Nanotechnology and Microelectromechanical Systems (MEMS)

Silicon Carbide MEMS for Harsh Environments

Silicon Carbide is a promising material candidate for the development of microelectromechanical (MEM) systems. Because of its excellent electrical, mechanical and chemical properties, it is suitable for applications in harsh environments. The aim of this project will be to design experimental structures and to develop the challenging processing techniques that are necessary for the realisation of prototype sensors and actuators. Examples of on-going work can be found here:

Piezoelectrically driven SiC resonators

Piezoelectrically driven and sensed SiC resonators

Electrothermally driven SiC resonators

Two-dimensional (2D) materials

On-going research on 2D materials can be seen here:

2D materials


One-dimensional (1D) nanowires

Zinc oxide (ZnO) nanowires (NWs) possess interesting properties for developing sensor applications. This project involves the development of hydrothermal growth of ZnO NWs and their integration with device structures for force sensing and other applications.

ZnO nanowires


Graphene MEMS and Electronics

Looking beyond conventional electronics based in silicon, it is conceivable that the next revolution in electronics would be based on the integration of another element with silicon. So far, the most promising candidate element set to revolutionise next generation electronics is carbon. This project aims to focus on the engineering aspect of research in this exciting field - to develop novel methods for the integration of carbon-based materials between metallic electrodes on silicon over large areas. Such a step would provide a fundamental basis for the future development of carbon-based electronics.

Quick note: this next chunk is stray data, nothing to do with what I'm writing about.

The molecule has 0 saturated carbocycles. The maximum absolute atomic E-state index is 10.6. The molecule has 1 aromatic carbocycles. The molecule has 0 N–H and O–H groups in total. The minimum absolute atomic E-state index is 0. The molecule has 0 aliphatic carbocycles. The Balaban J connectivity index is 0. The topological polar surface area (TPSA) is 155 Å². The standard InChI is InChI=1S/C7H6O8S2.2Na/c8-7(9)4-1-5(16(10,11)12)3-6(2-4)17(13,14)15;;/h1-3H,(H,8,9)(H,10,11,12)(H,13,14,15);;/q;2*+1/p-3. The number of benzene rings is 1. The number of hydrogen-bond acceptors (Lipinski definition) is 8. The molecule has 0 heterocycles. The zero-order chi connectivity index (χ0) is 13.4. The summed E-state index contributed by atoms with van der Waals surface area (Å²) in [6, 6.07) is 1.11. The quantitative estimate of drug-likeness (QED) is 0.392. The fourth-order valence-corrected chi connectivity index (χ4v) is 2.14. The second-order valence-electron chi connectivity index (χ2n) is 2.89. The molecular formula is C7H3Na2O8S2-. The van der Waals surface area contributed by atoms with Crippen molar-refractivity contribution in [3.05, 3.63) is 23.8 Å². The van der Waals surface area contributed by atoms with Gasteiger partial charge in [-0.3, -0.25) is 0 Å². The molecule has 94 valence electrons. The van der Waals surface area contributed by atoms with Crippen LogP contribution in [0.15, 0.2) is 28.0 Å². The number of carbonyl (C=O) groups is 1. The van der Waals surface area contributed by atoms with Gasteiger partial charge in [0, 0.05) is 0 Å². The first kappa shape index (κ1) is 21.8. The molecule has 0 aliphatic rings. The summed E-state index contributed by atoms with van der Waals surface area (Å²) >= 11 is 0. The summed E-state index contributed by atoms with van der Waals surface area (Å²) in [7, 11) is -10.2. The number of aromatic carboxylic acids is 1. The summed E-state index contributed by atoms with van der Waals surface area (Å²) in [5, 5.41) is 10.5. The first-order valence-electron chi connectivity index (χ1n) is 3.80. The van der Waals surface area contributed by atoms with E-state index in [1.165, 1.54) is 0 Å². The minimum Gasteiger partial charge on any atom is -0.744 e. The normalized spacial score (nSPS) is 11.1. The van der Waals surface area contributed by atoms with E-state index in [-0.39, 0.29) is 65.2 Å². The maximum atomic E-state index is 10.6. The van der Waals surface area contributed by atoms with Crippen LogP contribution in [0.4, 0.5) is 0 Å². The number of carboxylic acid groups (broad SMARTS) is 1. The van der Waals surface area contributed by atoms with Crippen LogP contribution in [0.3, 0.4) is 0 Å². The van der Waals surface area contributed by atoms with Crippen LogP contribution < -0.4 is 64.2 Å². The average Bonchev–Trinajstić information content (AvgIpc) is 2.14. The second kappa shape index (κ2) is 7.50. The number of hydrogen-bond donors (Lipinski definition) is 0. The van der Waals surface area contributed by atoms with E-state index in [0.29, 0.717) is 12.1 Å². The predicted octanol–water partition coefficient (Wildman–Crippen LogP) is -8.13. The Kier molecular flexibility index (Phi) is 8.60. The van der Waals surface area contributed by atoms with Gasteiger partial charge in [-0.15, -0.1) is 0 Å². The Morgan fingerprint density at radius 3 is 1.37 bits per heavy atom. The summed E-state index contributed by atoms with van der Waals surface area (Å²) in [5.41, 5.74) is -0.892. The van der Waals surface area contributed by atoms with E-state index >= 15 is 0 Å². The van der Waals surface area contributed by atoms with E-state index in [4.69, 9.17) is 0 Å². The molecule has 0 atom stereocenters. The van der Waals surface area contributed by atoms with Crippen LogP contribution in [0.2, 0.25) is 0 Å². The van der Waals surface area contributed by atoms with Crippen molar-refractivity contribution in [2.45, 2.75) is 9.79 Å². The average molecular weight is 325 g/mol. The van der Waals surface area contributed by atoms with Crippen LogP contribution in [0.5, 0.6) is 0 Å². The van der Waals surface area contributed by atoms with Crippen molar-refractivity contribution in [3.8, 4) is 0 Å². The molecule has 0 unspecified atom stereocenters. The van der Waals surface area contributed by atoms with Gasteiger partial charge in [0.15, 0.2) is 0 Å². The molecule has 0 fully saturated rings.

MEMS/CMOS biomimetic research

The research project involves the development and implementation of an adaptable micro-electromechanical (MEM) acoustic transducer inspired by the behaviour of the human ear. The detection of the acoustic signal and its conversion into the electrical domain can be performed with resonant gate transistors (RGTs). The active cochlear mechanism of the human ear could be replicated by integrating an array of RGTs with a feedback control system to operate as a selective real-time adaptive multichannel microphone. The potential outcome of this project will have tremendous impact on the fundamental understanding of sound interpretation as well as improvements in hearing aid technology. For on-going research, please see here:


If you are interested in any of the projects above or have your own project idea that you wish to talk about, please feel free to email me at

Last modified 14-April-2019 11:00:03 GMT